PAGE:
Piggybacking on the picks of great investors and money managers can often lead to big rewards -- especially when the stocks in question are beaten down.

If you'd bought Ingersoll-Rand when Warren Buffett announced his small stake in this industrial company last February, you'd be enjoying a roughly 23% gain so far. You'd be up another 50% if you'd followed David Dreman of Dreman Value Management into aerospace and industrial products manufacturer Barnes Group at the end of March.

Over on Motley Fool CAPS, more than 65,000 professional and novice investors alike have rated more than 5,000 stocks, indicating whether they think those companies will beat the market or lose to it. The best investors, those who consistently outperform their peers, are considered All-Stars. They might not match Buffett, Lynch, or Dreman yet, but their records are remarkable all the same.

The best of the best
All-Stars each boast a CAPS rating of 80% or more. That's plenty good, but I wanted to see which companies the very best All-Stars were choosing. I searched CAPS for players with a rating of 90% or better. Then I searched through this set of players to see who'd chosen one- and two-star stocks to outperform the market.

Why low-rated stocks? Just like the players, stocks receive ratings too, from one to five stars. The majority of CAPS investors may think these stocks are dogs, but our top All-Stars believe they'll have their day. It's a typical contrarian investor concept -- what value investing legend Benjamin Graham called "picking up cigar butts."

These five one-star stocks have gotten the nod from the cream of our CAPS All-Stars:


CAPS Rating

1-Year Return

CAPS All-Star

Player Rating

US Airways (NYSE:LCC)





China Finance Online (NASDAQ:JRJC)





General Motors (NYSE:GM)





USANA Health Sciences (NASDAQ:USNA)





Radian Group (NYSE:RDN)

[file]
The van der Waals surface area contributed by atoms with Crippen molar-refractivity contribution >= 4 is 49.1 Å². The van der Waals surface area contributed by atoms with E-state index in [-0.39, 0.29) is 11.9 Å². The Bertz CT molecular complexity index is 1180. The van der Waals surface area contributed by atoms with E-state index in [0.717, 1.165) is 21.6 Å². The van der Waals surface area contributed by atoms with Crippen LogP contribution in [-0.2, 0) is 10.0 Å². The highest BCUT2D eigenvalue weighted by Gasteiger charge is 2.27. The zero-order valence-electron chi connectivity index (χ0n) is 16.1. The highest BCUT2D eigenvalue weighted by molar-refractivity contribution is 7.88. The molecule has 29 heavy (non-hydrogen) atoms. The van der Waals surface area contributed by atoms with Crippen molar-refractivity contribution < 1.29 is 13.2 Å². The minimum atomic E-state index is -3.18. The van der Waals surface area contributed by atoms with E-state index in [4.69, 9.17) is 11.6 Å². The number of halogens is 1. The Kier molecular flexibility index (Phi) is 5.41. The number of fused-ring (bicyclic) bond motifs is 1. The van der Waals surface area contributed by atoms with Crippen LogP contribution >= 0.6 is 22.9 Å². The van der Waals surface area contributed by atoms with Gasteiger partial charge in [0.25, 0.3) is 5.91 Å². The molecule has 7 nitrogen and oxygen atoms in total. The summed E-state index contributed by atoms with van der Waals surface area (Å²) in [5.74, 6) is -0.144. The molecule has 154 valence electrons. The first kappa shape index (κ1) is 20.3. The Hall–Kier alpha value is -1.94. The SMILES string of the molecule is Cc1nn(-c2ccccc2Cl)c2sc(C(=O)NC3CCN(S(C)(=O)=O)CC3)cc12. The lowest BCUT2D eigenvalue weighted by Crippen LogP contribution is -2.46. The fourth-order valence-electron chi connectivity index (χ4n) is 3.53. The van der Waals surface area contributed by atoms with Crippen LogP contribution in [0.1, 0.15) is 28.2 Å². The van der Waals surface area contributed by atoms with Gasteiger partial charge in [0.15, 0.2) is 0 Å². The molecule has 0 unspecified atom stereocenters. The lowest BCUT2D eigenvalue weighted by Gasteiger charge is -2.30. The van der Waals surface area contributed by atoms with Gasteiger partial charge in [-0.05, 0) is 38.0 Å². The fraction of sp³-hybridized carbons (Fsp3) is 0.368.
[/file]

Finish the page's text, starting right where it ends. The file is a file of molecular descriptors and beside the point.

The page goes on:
Typically, there's a low-rated stock that's also enjoyed a large one-year run-up in its stock price, which leaves me leery of considering it as a possible investment. Sure, stocks can continue to run, but these picks' high valuations -- even with their low ratings -- leave me a little cold. Online financial services company China Finance Online, with its quintupled stock price, would fit the bill this week. Even General Motors, despite its far more sedate 28% increase and recent settlement with its union, might have run its course, considering the financial hurdles it still faces. Ford (NYSE:F), another financially weak car maker, is up next at the union's bargaining table.

Although two other stocks have been knocked way down over the past year, neither seems to inspire much confidence. Even Warren Buffett declines to invest in the airline industry, and the credit protection Radian offers to mortgage lenders might still have to wade through a deep trough on its way to recovery.

When we last looked at USANA in August, it was announcing a share repurchase program. It actually sported a quick cash conversion cycle -- as did rival Mannatech (NASDAQ:MTEX) -- thanks to an inventory-light business structure that has representatives paying for products up front.

CAPS player PapaKilo dismisses the negativity surrounding the multilevel-marketing industry, focusing instead on the products USANA offers:

Regardless of negative opinion, USANA still posts quarterly profit gains and to my understanding they did it for many quarters consecutively. The reason is just if you look at the product line, listed in the Physicians Desk Reference as pharmaceuticals proven to be manufactured and tested for integrity. This proves to me that they mean business no matter the type of distribution method!

Finding value under rocks
So there you have it: five low-rated laggards with big endorsements from some of the best and brightest investors in the CAPS community. What do you have to say? If you want to add your two cents, sign up to join the Motley Fool CAPS community. It's 100% free.

This article represents the opinion of the writer, who may disagree with the “official” recommendation position of a Motley Fool premium advisory service. We’re motley! Questioning an investing thesis -- even one of our own -- helps us all think critically about investing and make decisions that help us become smarter, happier, and richer.